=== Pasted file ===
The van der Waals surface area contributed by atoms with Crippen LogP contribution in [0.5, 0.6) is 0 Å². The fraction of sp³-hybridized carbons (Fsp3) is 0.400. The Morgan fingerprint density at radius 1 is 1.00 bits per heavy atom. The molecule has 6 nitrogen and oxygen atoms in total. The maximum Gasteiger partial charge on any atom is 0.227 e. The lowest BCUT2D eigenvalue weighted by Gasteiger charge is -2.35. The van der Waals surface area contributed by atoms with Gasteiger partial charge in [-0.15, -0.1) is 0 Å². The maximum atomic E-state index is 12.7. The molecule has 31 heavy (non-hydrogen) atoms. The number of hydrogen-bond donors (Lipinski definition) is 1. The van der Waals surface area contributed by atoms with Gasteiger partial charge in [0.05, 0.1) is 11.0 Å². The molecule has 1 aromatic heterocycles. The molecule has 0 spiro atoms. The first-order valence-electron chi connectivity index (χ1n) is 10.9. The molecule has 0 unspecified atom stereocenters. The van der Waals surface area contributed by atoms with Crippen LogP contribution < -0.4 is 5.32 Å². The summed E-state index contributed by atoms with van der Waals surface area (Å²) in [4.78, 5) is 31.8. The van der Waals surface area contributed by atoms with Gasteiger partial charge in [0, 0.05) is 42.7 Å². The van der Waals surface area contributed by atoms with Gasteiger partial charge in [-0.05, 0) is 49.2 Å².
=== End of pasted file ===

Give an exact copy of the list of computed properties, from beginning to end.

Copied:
The van der Waals surface area contributed by atoms with Crippen LogP contribution in [0.5, 0.6) is 0 Å². The fraction of sp³-hybridized carbons (Fsp3) is 0.400. The Morgan fingerprint density at radius 1 is 1.00 bits per heavy atom. The molecule has 6 nitrogen and oxygen atoms in total. The maximum Gasteiger partial charge on any atom is 0.227 e. The lowest BCUT2D eigenvalue weighted by Gasteiger charge is -2.35. The van der Waals surface area contributed by atoms with Gasteiger partial charge in [-0.15, -0.1) is 0 Å². The maximum atomic E-state index is 12.7. The molecule has 31 heavy (non-hydrogen) atoms. The number of hydrogen-bond donors (Lipinski definition) is 1. The van der Waals surface area contributed by atoms with Gasteiger partial charge in [0.05, 0.1) is 11.0 Å². The molecule has 1 aromatic heterocycles. The molecule has 0 spiro atoms. The first-order valence-electron chi connectivity index (χ1n) is 10.9. The molecule has 0 unspecified atom stereocenters. The van der Waals surface area contributed by atoms with Crippen LogP contribution < -0.4 is 5.32 Å². The summed E-state index contributed by atoms with van der Waals surface area (Å²) in [4.78, 5) is 31.8. The van der Waals surface area contributed by atoms with Gasteiger partial charge in [0, 0.05) is 42.7 Å². The van der Waals surface area contributed by atoms with Gasteiger partial charge in [-0.05, 0) is 49.2 Å².